Days 2 and 3: We previewed Fairbanks' Ice Park, where the World Ice Art Championships take place. The park has slides and other playground structures made from ice, along with larger-than-life ice sculptures. (Open 10 a.m.-10 p.m. Feb. 24-March 22. www.icealaska.com.) The sculptors chisel and carve Feb. 24 to 26 and March 1 to 6, and the creations are finished and lighted on Feb. 27 and March 7.
Then we headed to Chena Hot Springs Resort. Our visit included dogsledding through snowy woods, and playing with sled dogs and their puppies; snowmobiling with a guide; dips in the hot tubs and hot lake, where the water is 165 degrees (children are not allowed in the lake); and tours of the resort's Aurora Ice Museum and geothermal energy plant. The resort also offers horse-drawn sleigh rides, "flight seeing" and massage.
Chena Hot Springs, open year-round, was discovered in 1905 by surveyors and enjoyed by gold miners of the era. The resort uses the springs' naturally hot water to generate all of its energy; indoor temperatures are toasty, and my son learned about the science behind the power plant on a tour.
The ice museum looks like a giant igloo. Inside are whimsical ice carvings of animals, chess pieces and furniture. I had an appletini in a glass carved from ice, at a bar carved from ice. Colored lights infuse the place with psychedelic hues.
A few tips: You can rent parkas and boots from the resort. There is no town nearby, so you'll eat all meals there. We found the food good and reasonably priced; lettuce is grown in a geothermally heated greenhouse.
The water from the springs is sulfuric, and some people don't like the odor. We were too taken with the novelty of sitting outside in our bathing suits, surrounded by snow. Internet service is available only in the activities center. (www.chenahotsprings.com. (907) 451-8104. Room rates start at $179 a night; packages available. Van transportation from Fairbanks can be arranged 72 hours in advance for a fee.)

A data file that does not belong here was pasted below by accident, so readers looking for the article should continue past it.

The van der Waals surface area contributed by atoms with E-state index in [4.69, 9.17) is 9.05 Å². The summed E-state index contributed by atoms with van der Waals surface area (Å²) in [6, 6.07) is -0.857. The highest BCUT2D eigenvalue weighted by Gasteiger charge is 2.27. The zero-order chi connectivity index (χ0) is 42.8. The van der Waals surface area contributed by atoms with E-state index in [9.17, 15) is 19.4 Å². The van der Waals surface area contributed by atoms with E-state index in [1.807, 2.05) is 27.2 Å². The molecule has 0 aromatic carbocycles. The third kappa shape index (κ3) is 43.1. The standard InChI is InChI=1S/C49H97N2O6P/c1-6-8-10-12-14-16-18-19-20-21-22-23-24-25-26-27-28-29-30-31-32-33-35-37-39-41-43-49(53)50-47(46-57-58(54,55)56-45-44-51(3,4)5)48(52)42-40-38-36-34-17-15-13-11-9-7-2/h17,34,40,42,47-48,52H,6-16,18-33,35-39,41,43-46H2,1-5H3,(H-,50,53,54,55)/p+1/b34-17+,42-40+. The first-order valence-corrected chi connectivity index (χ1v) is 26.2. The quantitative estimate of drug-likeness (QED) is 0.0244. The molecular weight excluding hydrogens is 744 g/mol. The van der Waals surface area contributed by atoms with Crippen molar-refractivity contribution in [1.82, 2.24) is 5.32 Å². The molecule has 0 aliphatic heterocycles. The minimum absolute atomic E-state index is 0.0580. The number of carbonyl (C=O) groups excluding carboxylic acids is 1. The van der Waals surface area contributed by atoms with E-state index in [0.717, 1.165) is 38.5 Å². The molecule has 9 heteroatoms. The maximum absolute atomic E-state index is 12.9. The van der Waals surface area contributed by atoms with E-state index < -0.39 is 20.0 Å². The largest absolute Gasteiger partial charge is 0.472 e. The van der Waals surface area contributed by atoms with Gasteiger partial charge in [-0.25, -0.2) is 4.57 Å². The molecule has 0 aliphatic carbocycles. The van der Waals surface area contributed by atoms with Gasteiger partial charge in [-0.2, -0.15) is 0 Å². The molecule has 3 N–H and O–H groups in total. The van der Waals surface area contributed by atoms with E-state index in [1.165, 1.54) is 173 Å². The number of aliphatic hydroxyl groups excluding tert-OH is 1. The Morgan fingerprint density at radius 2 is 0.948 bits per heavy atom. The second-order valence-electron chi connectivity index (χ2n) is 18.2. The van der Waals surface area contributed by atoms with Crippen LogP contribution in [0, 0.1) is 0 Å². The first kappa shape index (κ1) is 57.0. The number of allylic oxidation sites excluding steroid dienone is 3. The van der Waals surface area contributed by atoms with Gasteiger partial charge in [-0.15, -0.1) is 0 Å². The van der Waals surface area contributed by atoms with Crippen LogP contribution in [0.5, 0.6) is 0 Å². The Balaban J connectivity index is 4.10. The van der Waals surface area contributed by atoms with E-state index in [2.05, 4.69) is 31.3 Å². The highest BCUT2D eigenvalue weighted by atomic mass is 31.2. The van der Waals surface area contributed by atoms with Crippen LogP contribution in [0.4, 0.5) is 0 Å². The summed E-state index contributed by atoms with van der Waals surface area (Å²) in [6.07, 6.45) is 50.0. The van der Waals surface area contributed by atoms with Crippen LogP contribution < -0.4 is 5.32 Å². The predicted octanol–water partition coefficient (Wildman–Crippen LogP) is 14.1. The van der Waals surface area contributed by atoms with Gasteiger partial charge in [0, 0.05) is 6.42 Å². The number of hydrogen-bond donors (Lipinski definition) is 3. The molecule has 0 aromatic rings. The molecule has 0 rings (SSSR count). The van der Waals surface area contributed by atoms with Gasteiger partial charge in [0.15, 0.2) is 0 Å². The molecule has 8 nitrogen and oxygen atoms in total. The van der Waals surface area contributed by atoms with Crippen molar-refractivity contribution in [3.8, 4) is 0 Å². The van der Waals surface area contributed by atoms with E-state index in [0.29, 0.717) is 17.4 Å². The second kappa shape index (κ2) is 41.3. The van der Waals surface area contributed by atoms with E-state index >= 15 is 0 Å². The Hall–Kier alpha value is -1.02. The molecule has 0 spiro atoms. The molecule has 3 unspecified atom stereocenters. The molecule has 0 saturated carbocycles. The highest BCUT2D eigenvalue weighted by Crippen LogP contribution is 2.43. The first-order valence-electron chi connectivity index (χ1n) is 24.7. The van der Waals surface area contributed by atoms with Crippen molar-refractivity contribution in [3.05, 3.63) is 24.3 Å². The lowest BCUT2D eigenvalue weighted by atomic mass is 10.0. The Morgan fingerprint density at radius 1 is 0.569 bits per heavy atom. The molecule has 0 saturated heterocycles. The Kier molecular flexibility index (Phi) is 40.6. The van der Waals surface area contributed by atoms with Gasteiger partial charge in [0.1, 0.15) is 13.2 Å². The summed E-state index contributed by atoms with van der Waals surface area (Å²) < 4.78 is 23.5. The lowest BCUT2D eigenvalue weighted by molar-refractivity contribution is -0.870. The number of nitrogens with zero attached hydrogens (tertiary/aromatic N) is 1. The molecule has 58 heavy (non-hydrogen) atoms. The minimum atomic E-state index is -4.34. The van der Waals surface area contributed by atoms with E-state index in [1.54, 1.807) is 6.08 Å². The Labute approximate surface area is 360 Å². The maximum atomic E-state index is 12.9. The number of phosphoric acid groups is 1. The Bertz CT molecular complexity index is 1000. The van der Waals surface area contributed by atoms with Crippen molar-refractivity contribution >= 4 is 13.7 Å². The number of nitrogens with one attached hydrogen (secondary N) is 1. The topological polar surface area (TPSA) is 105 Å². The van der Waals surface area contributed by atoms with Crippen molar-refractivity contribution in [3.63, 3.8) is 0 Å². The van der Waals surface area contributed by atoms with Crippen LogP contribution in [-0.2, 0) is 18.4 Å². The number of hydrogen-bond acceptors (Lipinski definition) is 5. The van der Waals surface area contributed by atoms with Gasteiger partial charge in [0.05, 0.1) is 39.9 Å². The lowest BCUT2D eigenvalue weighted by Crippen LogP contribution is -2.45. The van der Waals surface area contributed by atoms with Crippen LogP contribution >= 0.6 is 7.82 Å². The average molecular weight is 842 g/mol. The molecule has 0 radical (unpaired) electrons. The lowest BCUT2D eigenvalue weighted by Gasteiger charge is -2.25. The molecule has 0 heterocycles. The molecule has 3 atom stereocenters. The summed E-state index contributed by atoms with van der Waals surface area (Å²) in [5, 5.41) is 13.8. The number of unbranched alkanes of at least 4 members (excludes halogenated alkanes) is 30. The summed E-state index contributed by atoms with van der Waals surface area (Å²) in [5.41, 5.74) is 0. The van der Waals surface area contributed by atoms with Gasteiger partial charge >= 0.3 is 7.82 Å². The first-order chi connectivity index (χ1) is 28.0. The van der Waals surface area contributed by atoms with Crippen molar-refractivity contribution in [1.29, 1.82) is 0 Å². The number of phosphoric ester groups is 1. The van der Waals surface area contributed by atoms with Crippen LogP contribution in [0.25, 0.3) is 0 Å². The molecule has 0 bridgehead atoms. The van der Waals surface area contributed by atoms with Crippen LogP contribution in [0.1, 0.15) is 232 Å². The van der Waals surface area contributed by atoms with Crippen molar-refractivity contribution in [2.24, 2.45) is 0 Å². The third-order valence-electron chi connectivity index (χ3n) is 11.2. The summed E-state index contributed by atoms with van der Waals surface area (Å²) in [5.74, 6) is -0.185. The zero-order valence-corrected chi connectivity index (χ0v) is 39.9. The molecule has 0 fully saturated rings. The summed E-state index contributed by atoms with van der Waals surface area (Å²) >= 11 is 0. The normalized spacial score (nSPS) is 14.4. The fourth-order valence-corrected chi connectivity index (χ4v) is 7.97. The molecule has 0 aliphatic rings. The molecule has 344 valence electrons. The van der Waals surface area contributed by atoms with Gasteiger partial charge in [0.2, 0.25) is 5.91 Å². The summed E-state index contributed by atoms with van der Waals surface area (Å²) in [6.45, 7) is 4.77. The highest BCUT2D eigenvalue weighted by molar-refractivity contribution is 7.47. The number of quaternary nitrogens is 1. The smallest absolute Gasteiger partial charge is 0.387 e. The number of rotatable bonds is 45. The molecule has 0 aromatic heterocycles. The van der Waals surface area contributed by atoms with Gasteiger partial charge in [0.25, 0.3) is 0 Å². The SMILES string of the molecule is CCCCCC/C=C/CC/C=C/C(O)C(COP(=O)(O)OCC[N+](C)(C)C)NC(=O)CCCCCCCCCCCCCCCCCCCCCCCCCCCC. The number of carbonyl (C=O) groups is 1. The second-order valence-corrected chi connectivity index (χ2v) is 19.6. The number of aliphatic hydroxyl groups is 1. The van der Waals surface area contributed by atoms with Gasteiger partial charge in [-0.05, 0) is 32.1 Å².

Day 4: Back in Fairbanks, my son had a blast climbing the snowy banks of the Chena River. Then we headed out to the Museum of the North, at the University of Alaska campus. My son was fascinated by displays on Alaska's animals, from mammoths and mastodons to bears and wolves. I liked the history of the gold miners, the frontier era and native culture. The museum has a sound-light installation called The Place Where You Go to Listen. Computers create sounds and images using real-time data from seismic stations and magnetometers that track earthquake and auroral activity, and the colors and sounds change with the position of the sun (www.uaf.edu/museum). Museum winter hours: 9 a.m.-5 p.m. Mon.-Sat. Admission $10. It's a $15-$20 taxi ride from downtown, or take the Airlink shuttle from the airport.)
Fairbanks' many restaurants include 25 offering Asian cuisine. We ate at Lemongrass, one of 10 local Thai eateries, before heading home.
There was no snow when we got home; we put away our ski gloves. And the trip didn't cure our Alaska obsession. We're still reading about Alaska (my son surprised his fifth-grade teacher by tackling Jack London), and we're dreaming of our next trip — to the Arctic Circle.